TRINITY INDUSTRIES. Trinity Industries, headquartered in Dallas, is a diversified manufacturer and marketer of heavy metal products with manufacturing and fabrication operations in six business segments, including railcars, marine products, construction products, containers, metal components, and leasing. In 1993 the company operated sixty-three production facilities in seventeen states. The company, first known as Trinity Steel, was founded by C. J. Bender in Dallas in 1933. W. Ray Wallace, an engineering graduate of Louisiana Tech, worked for Dallas's Austin Bridge Company in 1944 before joining the company in 1946 as its seventeenth employee. At the time Trinity Steel manufactured butane tanks in a Dallas County mule barn. In 1958 Trinity Steel merged with Dallas Tank Company, which was also founded in 1933, and Ray Wallace became the new firm's president and first chief executive officer. At the time Trinity had revenues reaching $2.5 million and employed 200 workers. While some employees of the firm in other states eventually unionized, Texas workers never formed a union. For a time the company profited by producing larger tanks that enabled it to enter the petroleum business and do steel fabrication for refineries. In addition, to free up capital, it established an investment company to buy trucks and lease them back to the firm. Nonetheless, by 1957 Trinity faced competition and declines in the petroleum industry. Dallas Tank, Trinity Steel, and Bender-Wallace Development Company merged in 1958 to form Trinity Industries, Incorporated, and went public.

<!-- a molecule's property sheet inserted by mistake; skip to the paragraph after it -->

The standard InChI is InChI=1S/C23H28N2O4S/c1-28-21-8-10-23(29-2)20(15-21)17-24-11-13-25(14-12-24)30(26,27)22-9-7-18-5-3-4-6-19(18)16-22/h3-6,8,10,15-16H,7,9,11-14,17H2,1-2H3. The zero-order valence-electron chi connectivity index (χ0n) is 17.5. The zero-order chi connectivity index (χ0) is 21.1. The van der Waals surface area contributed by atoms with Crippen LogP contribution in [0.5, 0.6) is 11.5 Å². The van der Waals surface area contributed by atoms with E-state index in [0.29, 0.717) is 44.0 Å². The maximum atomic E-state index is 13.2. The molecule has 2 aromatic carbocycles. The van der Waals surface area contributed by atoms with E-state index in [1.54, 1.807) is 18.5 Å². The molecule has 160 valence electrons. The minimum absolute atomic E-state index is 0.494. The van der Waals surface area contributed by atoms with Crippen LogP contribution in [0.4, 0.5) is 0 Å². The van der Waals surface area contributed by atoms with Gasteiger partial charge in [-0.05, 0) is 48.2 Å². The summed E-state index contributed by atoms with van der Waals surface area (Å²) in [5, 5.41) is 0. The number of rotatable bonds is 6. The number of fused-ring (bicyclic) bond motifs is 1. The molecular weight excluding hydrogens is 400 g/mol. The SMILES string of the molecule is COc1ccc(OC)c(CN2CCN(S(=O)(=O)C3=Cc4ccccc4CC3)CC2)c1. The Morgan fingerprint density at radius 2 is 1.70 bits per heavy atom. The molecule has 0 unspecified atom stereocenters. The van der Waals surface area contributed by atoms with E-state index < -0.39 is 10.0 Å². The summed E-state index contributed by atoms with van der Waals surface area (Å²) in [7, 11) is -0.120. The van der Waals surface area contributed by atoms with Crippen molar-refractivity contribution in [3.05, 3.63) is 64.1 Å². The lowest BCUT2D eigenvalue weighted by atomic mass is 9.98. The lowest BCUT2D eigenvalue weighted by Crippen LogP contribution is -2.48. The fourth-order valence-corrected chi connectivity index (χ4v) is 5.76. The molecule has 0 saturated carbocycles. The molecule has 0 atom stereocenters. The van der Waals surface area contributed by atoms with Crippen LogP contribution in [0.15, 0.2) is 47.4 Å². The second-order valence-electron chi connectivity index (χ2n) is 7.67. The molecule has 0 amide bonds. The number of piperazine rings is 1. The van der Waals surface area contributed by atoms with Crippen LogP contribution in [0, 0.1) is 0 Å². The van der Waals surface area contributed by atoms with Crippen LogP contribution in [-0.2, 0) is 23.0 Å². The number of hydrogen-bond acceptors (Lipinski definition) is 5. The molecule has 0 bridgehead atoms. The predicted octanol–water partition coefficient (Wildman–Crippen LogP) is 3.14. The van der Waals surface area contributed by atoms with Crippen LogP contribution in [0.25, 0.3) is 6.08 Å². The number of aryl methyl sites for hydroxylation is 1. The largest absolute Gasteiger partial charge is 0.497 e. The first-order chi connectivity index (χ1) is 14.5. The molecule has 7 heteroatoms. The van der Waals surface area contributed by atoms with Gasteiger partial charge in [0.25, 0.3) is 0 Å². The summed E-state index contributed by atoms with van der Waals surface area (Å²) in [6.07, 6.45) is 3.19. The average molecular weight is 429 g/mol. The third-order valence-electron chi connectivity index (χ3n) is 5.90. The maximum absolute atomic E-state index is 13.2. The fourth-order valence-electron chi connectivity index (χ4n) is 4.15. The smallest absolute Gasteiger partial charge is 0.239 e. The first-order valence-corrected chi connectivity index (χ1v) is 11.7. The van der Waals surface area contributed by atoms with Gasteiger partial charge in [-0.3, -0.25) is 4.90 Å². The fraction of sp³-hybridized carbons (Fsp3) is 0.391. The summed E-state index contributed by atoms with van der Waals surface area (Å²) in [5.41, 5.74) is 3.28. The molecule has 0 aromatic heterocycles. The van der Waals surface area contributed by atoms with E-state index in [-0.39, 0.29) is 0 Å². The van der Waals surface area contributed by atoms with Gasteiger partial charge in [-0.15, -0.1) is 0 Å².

In 1970 Trinity diversified with the acquisition of 153 acres of land adjacent to the Dallas-Fort Worth International Airportqv and in 1971 established its first real estate subsidiary. Acquisition of Mosher Steel in 1973, after initially contracting work out to them, enhanced the company's structural business. Among projects completed by the firm's structural division were the Texas Stadium, New York's World Trade Center, the Balboa Bridge in Panama, the Pennzoil Building, and two buildings in Moscow. By the 1980s two subsidiaries, Gamble's Incorporated of Alabama and Mosher Steel of Texas, manufactured structural products including materials for drilling platforms, highway bridge components, commercial-high-rise buildings, and other girders and beams. The firm's marine subsidiary, Equitable Shipyards, produced LASH or Lighter Aboard Ship barges, riverboats for use by Hilton Hotelsqv, and other craft for industrial uses. Hackney, Incorporated, its metal components subsidiary, produced materials for piping systems. Trinity produced completed railcars, including tank cars, hoppers, and gondolas to transport chemicals, coal, and other substances, at locations in Oklahoma City, Oklahoma, and Longview, Texas, and held two railcar leasing subsidiaries. The company also produced containers for fertilizer, liquified petroleum gas, and nuclear fuel and waste. In 1981 the company acquired a metal fabrication firm at Channelview, Texas, and Babcock and Wilcox plants in Elkhart, Indiana, and Koppel, Pennsylvania, and in 1983 it acquired Halter Marine. In the 1990s expansion continued with the acquisition of the Transit Mix Concrete and Materials Company of Beaumont, Texas, Beiard Industries, Syro Steel, and Stearns of Fort Worth, Texas, a major producer of airport equipment. By 1993 revenues exceeded $1.5 billion, and the firm employed 13,000 people.
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The following, adapted from the Chicago Manual of Style, 15th edition, is the preferred citation for this article.Diana J. Kleiner, "TRINITY INDUSTRIES," Handbook of Texas Online (http://www.tshaonline.org/handbook/online/articles/dkt02), accessed May 18, 2013. Published by the Texas State Historical Association.